Adam didn’t want to go into his mother’s bedroom, but she had asked for him. He knew death hovered like a balloon over his mother, its lips probably smacking with giddy delight. He placed his sweaty and shaking palm around the doorknob anyway and twisted, hoping the door, the room behind it and the impending doom would disappear around him. Fourteen was too young to be without a mother.
After lightly shoving the door inward, Adam took a step inside the bedroom. The avalanche of smells made him cringe and he covered his mouth with his right hand to keep his lunch down. Beer was the immediate and instantly recognizable smell. Adam noticed his father slumped in an old, brown La-Z-Boy recliner; a bottle of beer hung from his fingertips. Adam wondered when his father last took a shower. His father’s oily hair glimmered in the light of dusk and dark smudges of dirt or grease or whatever it was pressed deep into the cracks of his aging face.
The vibrating snores of his father shook the arm holding the bottle and Adam expected the bottle to fall to its death at any moment. Like a dutiful son, Adam considered removing the bottle, then tossed the thought aside. What if he wakes up and wants a beer really bad and remembers he had a bottle in his hand when he went to sleep and when he lifts his hand to take sip, it won’t be there and then he’ll be angry and will want you to get a tree branch for switchin’ time. No: better just to leave it there.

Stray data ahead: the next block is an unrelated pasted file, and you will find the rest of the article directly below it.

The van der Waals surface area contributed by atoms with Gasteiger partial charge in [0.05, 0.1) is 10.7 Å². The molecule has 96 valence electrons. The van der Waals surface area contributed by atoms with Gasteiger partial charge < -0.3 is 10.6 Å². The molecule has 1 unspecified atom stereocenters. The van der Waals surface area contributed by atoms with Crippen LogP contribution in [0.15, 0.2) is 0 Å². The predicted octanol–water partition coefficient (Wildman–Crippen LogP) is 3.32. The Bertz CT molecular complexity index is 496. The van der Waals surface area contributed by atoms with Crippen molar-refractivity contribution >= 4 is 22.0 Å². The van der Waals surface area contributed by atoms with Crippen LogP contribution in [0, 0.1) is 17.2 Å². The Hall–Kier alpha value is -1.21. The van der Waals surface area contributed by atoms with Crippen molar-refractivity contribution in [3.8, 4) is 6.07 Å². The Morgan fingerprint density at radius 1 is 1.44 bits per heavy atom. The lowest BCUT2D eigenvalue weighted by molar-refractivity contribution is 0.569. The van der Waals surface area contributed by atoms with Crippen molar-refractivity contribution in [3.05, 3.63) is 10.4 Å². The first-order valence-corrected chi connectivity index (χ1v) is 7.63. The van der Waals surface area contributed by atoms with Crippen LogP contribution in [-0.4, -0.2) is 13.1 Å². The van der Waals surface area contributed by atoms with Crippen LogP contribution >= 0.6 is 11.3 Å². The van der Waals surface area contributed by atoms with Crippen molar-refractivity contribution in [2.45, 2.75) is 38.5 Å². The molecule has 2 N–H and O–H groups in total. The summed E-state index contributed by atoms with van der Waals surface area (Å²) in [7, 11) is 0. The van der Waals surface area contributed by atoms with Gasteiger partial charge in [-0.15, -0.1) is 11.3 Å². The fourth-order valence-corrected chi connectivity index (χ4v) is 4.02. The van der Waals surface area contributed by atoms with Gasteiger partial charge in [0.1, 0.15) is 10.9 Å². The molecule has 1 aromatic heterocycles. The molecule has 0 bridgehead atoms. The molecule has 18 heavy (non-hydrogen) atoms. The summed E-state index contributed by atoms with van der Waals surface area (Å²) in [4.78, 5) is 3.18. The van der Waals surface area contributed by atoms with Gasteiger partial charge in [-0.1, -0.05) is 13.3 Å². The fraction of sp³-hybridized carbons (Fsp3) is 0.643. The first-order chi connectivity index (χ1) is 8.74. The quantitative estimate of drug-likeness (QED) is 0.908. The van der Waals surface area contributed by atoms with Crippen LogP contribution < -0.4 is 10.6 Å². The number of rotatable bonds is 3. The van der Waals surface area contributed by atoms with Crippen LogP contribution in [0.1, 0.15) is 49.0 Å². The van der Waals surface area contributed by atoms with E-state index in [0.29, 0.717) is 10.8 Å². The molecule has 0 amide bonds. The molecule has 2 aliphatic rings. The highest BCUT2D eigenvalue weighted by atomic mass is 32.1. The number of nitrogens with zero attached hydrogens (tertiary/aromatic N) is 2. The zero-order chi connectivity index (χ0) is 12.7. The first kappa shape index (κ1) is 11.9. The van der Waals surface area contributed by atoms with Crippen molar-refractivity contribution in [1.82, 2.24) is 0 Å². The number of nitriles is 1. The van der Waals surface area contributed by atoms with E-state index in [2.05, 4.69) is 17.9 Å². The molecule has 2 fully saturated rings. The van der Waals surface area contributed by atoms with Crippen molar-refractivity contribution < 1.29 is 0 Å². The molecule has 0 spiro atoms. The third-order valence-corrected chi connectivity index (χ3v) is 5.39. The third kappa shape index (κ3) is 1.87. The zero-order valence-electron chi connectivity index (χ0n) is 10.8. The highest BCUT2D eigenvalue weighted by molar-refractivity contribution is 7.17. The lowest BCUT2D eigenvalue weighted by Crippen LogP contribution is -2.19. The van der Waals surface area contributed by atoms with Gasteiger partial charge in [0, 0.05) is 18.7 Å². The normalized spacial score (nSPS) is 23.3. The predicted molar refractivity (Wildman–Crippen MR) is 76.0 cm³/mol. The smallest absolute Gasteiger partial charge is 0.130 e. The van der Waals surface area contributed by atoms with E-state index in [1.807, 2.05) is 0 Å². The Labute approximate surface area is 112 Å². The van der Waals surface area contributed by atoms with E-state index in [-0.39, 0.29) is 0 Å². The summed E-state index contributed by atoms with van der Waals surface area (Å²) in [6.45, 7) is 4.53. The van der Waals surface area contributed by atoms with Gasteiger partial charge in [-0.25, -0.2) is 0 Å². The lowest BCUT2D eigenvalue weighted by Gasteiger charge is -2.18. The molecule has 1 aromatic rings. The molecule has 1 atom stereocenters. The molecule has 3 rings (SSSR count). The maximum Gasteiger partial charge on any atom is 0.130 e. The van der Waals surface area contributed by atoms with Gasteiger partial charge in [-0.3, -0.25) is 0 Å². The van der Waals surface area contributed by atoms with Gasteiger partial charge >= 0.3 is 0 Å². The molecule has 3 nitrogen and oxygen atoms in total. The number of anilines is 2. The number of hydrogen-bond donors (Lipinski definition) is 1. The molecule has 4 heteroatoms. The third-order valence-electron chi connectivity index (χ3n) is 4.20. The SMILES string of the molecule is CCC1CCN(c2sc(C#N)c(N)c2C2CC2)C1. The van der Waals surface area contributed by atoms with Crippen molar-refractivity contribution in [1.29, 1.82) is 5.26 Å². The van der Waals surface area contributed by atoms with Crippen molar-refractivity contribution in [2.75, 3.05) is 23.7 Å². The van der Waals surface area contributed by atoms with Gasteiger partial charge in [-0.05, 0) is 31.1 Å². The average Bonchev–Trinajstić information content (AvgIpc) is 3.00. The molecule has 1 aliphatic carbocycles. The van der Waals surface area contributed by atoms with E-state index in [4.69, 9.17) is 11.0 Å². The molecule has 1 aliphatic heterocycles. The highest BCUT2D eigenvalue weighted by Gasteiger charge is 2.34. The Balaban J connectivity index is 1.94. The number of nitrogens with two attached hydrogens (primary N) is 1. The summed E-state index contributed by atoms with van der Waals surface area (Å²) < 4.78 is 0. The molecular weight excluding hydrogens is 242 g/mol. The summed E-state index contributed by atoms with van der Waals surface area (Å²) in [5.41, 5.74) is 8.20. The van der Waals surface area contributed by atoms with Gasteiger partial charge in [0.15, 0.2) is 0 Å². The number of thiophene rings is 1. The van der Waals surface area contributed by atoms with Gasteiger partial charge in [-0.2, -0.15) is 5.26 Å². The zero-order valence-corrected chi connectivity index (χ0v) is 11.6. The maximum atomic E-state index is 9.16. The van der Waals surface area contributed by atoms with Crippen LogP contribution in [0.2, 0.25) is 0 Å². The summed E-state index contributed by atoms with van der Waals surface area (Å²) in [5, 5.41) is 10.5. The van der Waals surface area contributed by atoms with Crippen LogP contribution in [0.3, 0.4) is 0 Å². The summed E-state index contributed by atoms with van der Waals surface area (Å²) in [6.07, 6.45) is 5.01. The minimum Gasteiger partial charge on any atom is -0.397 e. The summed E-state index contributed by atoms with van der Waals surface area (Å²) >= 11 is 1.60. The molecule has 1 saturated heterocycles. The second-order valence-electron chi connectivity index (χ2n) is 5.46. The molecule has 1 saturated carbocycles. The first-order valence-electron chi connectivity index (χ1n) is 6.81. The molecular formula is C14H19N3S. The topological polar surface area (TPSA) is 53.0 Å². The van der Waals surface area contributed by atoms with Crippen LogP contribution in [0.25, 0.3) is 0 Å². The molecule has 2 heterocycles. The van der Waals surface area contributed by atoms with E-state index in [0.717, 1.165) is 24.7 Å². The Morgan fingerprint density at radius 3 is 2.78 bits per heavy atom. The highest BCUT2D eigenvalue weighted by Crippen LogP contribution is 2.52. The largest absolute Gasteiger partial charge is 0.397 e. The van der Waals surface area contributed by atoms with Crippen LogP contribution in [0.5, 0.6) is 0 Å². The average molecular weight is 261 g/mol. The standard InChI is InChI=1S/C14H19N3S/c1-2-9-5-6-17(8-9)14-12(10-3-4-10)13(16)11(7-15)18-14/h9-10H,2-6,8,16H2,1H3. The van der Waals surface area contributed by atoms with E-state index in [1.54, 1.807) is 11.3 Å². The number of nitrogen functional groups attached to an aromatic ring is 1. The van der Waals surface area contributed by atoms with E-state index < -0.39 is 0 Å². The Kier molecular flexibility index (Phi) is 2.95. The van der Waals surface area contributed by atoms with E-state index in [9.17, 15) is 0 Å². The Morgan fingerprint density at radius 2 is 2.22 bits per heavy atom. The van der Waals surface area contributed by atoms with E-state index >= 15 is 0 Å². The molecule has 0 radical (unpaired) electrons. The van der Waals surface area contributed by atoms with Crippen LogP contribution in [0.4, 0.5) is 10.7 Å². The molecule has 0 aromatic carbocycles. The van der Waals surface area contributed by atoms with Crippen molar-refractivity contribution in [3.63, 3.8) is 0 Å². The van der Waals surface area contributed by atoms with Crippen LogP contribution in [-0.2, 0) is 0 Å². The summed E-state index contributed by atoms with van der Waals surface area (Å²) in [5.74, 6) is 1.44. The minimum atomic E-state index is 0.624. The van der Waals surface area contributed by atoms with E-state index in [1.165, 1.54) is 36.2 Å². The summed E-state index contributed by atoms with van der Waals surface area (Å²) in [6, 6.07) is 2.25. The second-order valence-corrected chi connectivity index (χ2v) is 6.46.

A deep, rotten meat scent was the second smell. Adam sniffed the air again and he recalled the time he didn’t finish washing the dishes and they sat out for days. During that time, the food left behind quickly rotted and contaminated the air with a hollow, biting stench that tattled on Adam when his father came home the day his accident happened at the factory. Adam never forgot to wash the dishes again.
Much to the surprise of Adam, a third smell caressed his nose. Rose petals, Adam guessed. The scent hung in the air between the other two disgusting smells. Adam stepped in further and noticed an oval decanter of perfume sitting on the nightstand. Silent Rose was stamped on the sticker affixed to the front side. Adam and Tommy had pooled their money together last year and got the perfume for her birthday. The perfume cost them $12 and they just had enough and they knew it wasn’t going to be like the stuff J-Lo or Britney Spears sold, but their mother always told them when you give gifts, don’t worry about what you get because it’s the thought that counts. And she wore it almost every day.
It’s the thought that counts.
“Adam—“ His mother’s voice cracked. It didn’t sound healthy. She let loose with a cough and turned her head towards Adam. “Adam. You are here.” A slow, methodological spewing of words.
“I am, mother.”
“Come here.” She paused to catch her breath. “I want to talk to you.”
Adam glanced at his father and walked across the bedroom when he thought it was safe. In case his father suddenly woke up and caught Adam in the bedroom, Adam had a quick plan of escape: dive under the bed. His father frowned upon Adam and his brother constantly visiting their mother during her sickness. She’ll never get better if you two shitbirds keep buggin’ her, he’d say.